Sushanta Roy is a journalist in the north eastern states of Assam and Meghalaya, India, who photographs and writes about the people, animals and flora, and the things that affect them.

Assessment of the Royal Bengal Tigers in the North East India with particular orientation to Karbi Anglong and the Hamren districts spread over three territorial forest divisions within Karbi Anglong Hills Circle, Diphu. A humble effort has been made in the following lines.

Royal Bengal Tigers

The Royal Bengal Tiger, Pathera tigris tigris, is the most sensitive carnivore of the Indian forests ecosystems spread over various landscapes in India. In most cases the landscapes fall within the human dominated ones.

By the beginning of the twentieth century, an estimated number of about 10,000 individuals of the tigers roamed in the landscapes despite being hunted down considerably in Shikar mode.

The colonial days during the period preceding the independence, the tigers lost most of its sustainable population due to hunting. The shikar records reveal that the Maharajah of Cooch Behar bagged 365 tigers alone during his forays into the jungle of the Bengal Dooars area. Other co-predators of the area were not too far from such results of an itchy trigger fingers. The Zamindar of Gauripur estate could boast of 300 leopards that were ‘bagged’ during Shikar days.

Let the tigers be, but that happened to everything that moved, crawled, swam or winged, or just burrowed. Unfortunately, the trend continued in post independent India with arranged Shikar Tours by the Shikar agencies that were most responsible for the near collapse of the species. The ‘Project Tiger’ was introduced to Indian ecosystems with carnivore populations in a scientific way in 1972 under the aegis of the Govt of India and the WWF (now World Wide Fund for Nature with the same acronym).

Reliable Counting Methodology

Saroj Roy Choundary was the first forest officer cum wildlifer who developed a reliable methodology for tiger estimation in the wild when there was none available. This held away for over five decades in the forest departments across India. There had been site specific modifications of Roy Choudary’s methodology named the ‘Pug Mark Count’ method. With the scientists getting involved in the activities in the late 1990’s the methodology was systematized by the Wildlife Institute of India, Dehradun.

It was called a countrywide Estimation of Tigers, prey base and the co-predators since the beginning of the year 2000. This utilized the inputs from the field observations along with the GPS receiver readings. This at least ensured that the actual works of the estimation were done in the right places.

As for example, a certain protected area located on the south bank of the river Brahmaputra, reported certain coordinates that were supposedly from the GPS readings. On being fed to the computer software, the coordinate went away all the way to Mongolia on the display of ARC GIS. Well, that is how the manipulations in Kaziranga National Park were detected over and over again.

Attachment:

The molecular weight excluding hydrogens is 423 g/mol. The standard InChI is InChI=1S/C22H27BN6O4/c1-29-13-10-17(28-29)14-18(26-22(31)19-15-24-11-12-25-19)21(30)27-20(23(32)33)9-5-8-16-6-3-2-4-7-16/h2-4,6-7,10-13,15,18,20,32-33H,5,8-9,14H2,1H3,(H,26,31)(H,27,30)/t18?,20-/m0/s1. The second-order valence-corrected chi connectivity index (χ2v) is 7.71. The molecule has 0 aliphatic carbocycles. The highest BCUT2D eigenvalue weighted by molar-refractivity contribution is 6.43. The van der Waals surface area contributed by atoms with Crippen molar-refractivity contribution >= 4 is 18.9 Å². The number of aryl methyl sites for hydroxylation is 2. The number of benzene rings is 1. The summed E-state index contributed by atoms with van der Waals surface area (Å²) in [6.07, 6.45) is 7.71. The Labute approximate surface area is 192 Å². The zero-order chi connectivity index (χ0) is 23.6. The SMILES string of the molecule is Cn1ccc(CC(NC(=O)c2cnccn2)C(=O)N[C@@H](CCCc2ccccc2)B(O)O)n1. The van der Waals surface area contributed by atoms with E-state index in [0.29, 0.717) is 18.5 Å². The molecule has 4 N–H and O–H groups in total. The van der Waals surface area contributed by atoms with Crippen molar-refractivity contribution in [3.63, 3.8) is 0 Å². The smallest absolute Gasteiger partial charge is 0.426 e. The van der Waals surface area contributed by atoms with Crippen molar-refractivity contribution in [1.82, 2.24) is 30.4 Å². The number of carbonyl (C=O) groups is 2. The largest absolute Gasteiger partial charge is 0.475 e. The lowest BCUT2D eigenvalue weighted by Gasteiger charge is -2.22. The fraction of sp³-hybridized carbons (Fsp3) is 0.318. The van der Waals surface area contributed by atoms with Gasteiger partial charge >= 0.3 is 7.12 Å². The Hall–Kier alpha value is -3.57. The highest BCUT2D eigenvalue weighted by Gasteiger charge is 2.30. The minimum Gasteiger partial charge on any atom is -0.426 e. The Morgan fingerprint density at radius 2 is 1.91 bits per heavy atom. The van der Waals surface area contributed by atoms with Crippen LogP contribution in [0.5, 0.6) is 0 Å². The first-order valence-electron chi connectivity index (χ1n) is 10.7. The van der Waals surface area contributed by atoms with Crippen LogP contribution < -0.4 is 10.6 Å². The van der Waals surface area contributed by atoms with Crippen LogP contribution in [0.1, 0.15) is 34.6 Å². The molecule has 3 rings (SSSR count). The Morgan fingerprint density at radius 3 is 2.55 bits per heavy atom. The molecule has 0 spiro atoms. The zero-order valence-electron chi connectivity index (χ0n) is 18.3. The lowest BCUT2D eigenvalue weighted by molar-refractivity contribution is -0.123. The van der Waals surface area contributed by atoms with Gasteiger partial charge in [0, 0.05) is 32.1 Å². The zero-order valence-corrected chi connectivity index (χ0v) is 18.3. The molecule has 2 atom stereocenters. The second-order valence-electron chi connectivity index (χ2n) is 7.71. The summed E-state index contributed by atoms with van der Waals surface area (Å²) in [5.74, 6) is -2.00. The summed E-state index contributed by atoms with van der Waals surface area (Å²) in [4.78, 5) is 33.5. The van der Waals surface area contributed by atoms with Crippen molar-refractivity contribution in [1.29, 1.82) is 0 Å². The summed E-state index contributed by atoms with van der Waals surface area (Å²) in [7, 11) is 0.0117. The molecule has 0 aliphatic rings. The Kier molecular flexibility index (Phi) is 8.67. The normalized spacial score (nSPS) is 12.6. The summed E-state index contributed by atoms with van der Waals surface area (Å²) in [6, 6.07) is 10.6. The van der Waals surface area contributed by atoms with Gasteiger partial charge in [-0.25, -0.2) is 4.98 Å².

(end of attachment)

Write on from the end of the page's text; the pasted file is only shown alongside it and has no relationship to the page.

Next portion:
Conservation

At that moment, the north eastern Indian landscapes had the following Tiger Reserves: 1.Monas, 2.Nameri, 3.Kaziranga, 4.Namdapha, 5.Intanki, 6.Dampa.

Varied terrain, thick vegetation, the soil cover etc posed stiff challenges with the new methodology which incorporated camera sighting operations too. All along, the ecological audit of the Bengal Tiger Reserves of the area along with the rest of the country was continuing.

Towards the beginning of the second decade of 2000, the landscape of Karbi Hills Massif was targeted. Because of the accuracy of the co-ordinates sent in to the WII for transects numbering over thirty, it warned accolades and the result was the ‘Most prospective area’ for tiger conservation’. Thus, it gave a number about 65 individuals in the entire 6,000 km2 large landscape, mostly hilly. The corollary or the interpretation of the data is astounding:

  1. The Bengal tigers of the Karbi Massif Hills are endowed with a large home range.
  2. The stocking of the prey base is not as good as the Kaziranga National Park which is north of this landscape.

This came in handy in conceptualizing a separate Tiger Reserve area under the aegis of the National Tiger Conservation Authority (NTCA). The environment and forests department of the KAAC tried its utmost to survey and then prepare the proposal for the same. Several things came its way from the day one. The proposed area map got leaked out in the print media and flaks came from all the communities living in the Karbi Hills Massif area. So, the authorities shot down the area.

Indo Myanmar Biodiversity Hotspot

Despite being the northern tip of the Indo Myanmar Biodiversity Hotspot; despite there were already four wildlife protected areas en bloc adjacent to the Kaziranga National Park of world repute, despite the presence of the bengal tiger population; the ardent dreams of the conservationists of the world over to protect a landscape so wonderful can be called another episode of the Paradise Lost! Responsibilities will lie on the political leadership of council for being inure to the needs of the Conservation world .

The author is Ex Wildlife warden of undivided Karbi Anglong autonomous district.

Indo Myanmar Biodiversity Hotspot
Indo Myanmar Biodiversity Hotspot map.